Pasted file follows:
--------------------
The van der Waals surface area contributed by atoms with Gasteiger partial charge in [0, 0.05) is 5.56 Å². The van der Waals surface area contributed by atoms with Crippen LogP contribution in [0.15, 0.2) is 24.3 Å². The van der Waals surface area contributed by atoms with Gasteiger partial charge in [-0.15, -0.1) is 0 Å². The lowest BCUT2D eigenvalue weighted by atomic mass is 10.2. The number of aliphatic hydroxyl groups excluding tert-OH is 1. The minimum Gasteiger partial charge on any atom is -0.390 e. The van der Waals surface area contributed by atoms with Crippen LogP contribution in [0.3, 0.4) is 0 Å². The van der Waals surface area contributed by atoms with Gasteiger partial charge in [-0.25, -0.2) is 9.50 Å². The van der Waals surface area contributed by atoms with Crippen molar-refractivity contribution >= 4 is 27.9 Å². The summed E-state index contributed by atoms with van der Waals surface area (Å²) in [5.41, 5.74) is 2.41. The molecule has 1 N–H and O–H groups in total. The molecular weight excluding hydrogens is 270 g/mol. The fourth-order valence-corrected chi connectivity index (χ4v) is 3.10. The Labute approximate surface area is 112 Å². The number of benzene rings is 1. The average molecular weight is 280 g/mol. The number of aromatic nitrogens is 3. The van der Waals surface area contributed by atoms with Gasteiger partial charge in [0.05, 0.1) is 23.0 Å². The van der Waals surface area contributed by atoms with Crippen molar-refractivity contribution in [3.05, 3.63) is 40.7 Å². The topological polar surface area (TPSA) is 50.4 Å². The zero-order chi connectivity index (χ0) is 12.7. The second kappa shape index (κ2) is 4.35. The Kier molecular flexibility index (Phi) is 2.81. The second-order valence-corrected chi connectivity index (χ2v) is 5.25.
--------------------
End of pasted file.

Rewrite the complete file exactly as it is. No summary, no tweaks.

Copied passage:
The van der Waals surface area contributed by atoms with Gasteiger partial charge in [0, 0.05) is 5.56 Å². The van der Waals surface area contributed by atoms with Crippen LogP contribution in [0.15, 0.2) is 24.3 Å². The van der Waals surface area contributed by atoms with Gasteiger partial charge in [-0.15, -0.1) is 0 Å². The lowest BCUT2D eigenvalue weighted by atomic mass is 10.2. The number of aliphatic hydroxyl groups excluding tert-OH is 1. The minimum Gasteiger partial charge on any atom is -0.390 e. The van der Waals surface area contributed by atoms with Crippen LogP contribution in [0.3, 0.4) is 0 Å². The van der Waals surface area contributed by atoms with Gasteiger partial charge in [-0.25, -0.2) is 9.50 Å². The van der Waals surface area contributed by atoms with Crippen molar-refractivity contribution >= 4 is 27.9 Å². The summed E-state index contributed by atoms with van der Waals surface area (Å²) in [5.41, 5.74) is 2.41. The molecule has 1 N–H and O–H groups in total. The molecular weight excluding hydrogens is 270 g/mol. The fourth-order valence-corrected chi connectivity index (χ4v) is 3.10. The Labute approximate surface area is 112 Å². The number of benzene rings is 1. The average molecular weight is 280 g/mol. The number of aromatic nitrogens is 3. The van der Waals surface area contributed by atoms with Gasteiger partial charge in [0.05, 0.1) is 23.0 Å². The van der Waals surface area contributed by atoms with Crippen molar-refractivity contribution in [3.05, 3.63) is 40.7 Å². The topological polar surface area (TPSA) is 50.4 Å². The zero-order chi connectivity index (χ0) is 12.7. The second kappa shape index (κ2) is 4.35. The Kier molecular flexibility index (Phi) is 2.81. The second-order valence-corrected chi connectivity index (χ2v) is 5.25.